I came to systems engineering in an unusual way.
– Anonymous Helix participant
Interviews with systems engineers usually began with the question “How did you become a systems engineer?” Many of the more seasoned systems engineers explained that they came to systems engineering in an “unusual way” or through a “circuitous path.” Few senior or mid‐level systems engineers started out intending to become systems engineers. They were going to be electrical, mechanical, or other classic engineers; program or organizational managers; or perhaps analysts. Over the course of their careers, however, something happened: someone noticed they had the ability to think systemically as well as systematically. They might have realized this themselves – “I always found myself asking ‘Why?’, asking what was the next thing this problem connected to,” or “I was always drawn to the bigger picture” – or a mentor or leader recognized this trait and helped to develop it. This led to a shift to positions focused more on systems‐level issues and less on technical or programmatic detail.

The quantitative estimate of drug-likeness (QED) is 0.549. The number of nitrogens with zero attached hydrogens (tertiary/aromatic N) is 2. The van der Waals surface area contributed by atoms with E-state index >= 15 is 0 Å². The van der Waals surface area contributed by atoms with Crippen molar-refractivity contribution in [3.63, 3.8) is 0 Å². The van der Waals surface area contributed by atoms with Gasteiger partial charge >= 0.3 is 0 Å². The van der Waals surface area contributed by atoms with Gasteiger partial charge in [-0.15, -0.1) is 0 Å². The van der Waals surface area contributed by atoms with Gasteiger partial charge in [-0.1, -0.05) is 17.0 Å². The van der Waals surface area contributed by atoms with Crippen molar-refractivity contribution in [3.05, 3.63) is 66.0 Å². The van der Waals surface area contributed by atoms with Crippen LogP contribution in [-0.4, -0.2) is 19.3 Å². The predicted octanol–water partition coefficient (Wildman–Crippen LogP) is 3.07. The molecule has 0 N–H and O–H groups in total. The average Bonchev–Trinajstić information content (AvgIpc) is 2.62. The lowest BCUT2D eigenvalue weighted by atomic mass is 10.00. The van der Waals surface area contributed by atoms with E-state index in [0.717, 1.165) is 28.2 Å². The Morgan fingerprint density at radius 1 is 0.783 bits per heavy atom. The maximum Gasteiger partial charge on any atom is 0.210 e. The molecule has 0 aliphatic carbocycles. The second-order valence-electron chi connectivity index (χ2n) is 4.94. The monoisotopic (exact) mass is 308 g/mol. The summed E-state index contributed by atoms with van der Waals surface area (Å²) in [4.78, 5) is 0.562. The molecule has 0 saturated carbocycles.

In her interview, Courtney Wright offered the following explanation of how she became a systems engineer, which was more direct than many:
I went to undergraduate straight after high school. As a high school student, I was good at and interested in math and science, so I was told I should study engineering. … Going to [the University of Virginia] and studying mechanical engineering, they had a ...